AI presents an “extinction level threat” – US Gov’t Report: Hashtag Trending for Tuesday, March 12, 2024

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A new US government report warns that AI presents an “extinction level threat to the human species. Elon Musk is outsourcing his Grok AI code. Hackers have breached the Cybersecurity and Infrastructure Security Agency in the US and a researcher shows how to steal a Tesla by leveraging a feature of the Tesla charging stations.

All this and more on the “end of the world as we know it” edition of Hashtag Trending. I’m your host, Jim Love, CIO of IT World Canada and TechNewsDay in the US.

A government-commissioned report warns that the United States must act “quickly and decisively” to address significant national security risks posed by artificial intelligence (AI), which could potentially lead to an “extinction-level threat to the human species.” This report, obtained by TIME ahead of its publication, emphasizes the urgent and growing dangers AI development presents to national security, drawing parallels to the destabilizing impact of nuclear weapons.

The report, titled “An Action Plan to Increase the Safety and Security of Advanced AI,” was produced after more than a year of research, including discussions with over 200 government employees, experts, and workers at leading AI companies such as OpenAI, Google DeepMind, Anthropic, and Meta. It outlines a comprehensive set of policy actions aimed at significantly altering the AI industry’s current trajectory.

Key recommendations include making it illegal to train AI models using more than a specified level of computing power, a threshold to be determined by a new federal AI agency. This measure aims to moderate the competitive race among AI developers and slow down the chip industry’s progress in manufacturing faster hardware. The report also suggests that the publication of powerful AI models’ “weights” or inner workings could be outlawed, with potential violations subject to criminal penalties. Additionally, it calls for stricter controls on the manufacture and export of AI chips and increased federal funding for research focused on making advanced AI systems safer.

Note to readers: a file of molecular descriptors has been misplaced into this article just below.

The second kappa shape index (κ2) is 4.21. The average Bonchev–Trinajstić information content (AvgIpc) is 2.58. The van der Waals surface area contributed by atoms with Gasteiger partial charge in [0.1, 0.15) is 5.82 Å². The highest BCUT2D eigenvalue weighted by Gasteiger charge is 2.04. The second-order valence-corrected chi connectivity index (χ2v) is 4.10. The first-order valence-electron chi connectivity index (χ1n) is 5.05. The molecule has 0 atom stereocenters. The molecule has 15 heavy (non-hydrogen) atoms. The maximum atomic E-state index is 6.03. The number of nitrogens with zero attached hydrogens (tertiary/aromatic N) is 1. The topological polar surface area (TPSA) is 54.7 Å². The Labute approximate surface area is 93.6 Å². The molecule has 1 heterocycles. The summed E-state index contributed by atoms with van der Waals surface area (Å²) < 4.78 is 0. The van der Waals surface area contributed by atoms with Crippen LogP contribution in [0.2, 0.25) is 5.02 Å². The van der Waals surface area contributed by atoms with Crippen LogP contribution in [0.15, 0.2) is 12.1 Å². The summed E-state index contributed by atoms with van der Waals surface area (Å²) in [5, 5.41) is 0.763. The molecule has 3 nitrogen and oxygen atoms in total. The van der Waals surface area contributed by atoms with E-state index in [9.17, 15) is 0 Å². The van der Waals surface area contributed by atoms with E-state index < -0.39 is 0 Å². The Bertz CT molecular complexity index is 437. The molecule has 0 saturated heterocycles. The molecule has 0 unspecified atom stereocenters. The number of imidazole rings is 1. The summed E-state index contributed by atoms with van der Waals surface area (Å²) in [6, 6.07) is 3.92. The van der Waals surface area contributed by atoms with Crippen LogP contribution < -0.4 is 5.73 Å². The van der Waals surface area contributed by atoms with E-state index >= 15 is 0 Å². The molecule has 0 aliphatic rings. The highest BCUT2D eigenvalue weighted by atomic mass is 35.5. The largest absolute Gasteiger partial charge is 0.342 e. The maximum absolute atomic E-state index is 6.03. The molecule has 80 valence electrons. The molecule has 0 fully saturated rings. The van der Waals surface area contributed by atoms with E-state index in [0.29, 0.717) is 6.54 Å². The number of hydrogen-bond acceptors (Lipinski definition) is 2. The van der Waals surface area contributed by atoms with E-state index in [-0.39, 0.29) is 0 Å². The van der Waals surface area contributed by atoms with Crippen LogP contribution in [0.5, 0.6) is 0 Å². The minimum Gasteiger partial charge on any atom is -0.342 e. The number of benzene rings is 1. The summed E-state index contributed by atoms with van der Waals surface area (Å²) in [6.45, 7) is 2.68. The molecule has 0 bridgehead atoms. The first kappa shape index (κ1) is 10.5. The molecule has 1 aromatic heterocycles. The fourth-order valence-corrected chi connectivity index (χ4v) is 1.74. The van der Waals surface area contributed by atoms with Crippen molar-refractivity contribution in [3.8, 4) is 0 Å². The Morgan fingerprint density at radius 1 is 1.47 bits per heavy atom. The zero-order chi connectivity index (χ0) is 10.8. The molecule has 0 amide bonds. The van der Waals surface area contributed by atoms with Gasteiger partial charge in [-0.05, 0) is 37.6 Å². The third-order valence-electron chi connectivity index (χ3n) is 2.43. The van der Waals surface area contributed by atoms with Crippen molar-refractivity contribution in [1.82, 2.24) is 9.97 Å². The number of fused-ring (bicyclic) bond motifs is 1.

The report also addresses the risks associated with the weaponization of AI systems and the potential loss of control over advanced AI, highlighting the industry’s race dynamics that prioritize development speed over safety. It suggests that regulating the hardware used to train AI systems could be a crucial step in safeguarding global safety and security from the threats posed by AI.

The State Department commissioned the report in November 2022, with Gladstone AI, a company specializing in AI technical briefings for government employees, producing the 247-page document. Despite the groundbreaking nature of its recommendations, the report clarifies that its suggestions do not reflect the official views of the U.S. Department of State or the U.S. government.

Sources include:  Time and Gladstone.ai

Elon Musk apparently didn’t get the memo about not publishing your AI code. His AI startup, xAI, plans to open-source Grok, its chatbot that competes with ChatGPT, within the week. This announcement comes shortly after Musk filed a lawsuit against OpenAI, accusing the Microsoft-backed company of straying from its open-source origins and prioritizing profit over accessibility. Grok, which was released last year, offers features like access to real-time information and opinions that are, according to Musk, not constrained by “political correctness.” It is currently available to subscribers of X’s $16 monthly service.

Musk, who co-founded OpenAI with Sam Altman as a means to balance Google’s AI dominance, criticized OpenAI for becoming a closed-source entity focused on benefiting Microsoft. This move has sparked a debate among technologists and investors regarding the value of open-source AI.

By deciding to open-source Grok, xAI joins other companies like Meta and Mistral in making their chatbot codes publicly available. Musk has consistently supported open-source initiatives, as demonstrated by Tesla’s decision to open-source many of its patents and X (formerly Twitter) open-sourcing some of its algorithms. Musk’s recent actions and statements reinforce his commitment to open-source principles and his critique of OpenAI’s current direction.

Sources include: TechCrunch

Hackers breached the Cybersecurity and Infrastructure Security Agency (CISA), forcing the agency to take some systems offline. The breach occurred in February through vulnerabilities in Ivanti products, impacting two systems with critical ties to U.S. infrastructure. CISA responded by immediately shutting down the affected systems and has since been working on upgrading and modernizing its systems, stating there is no operational impact at this time.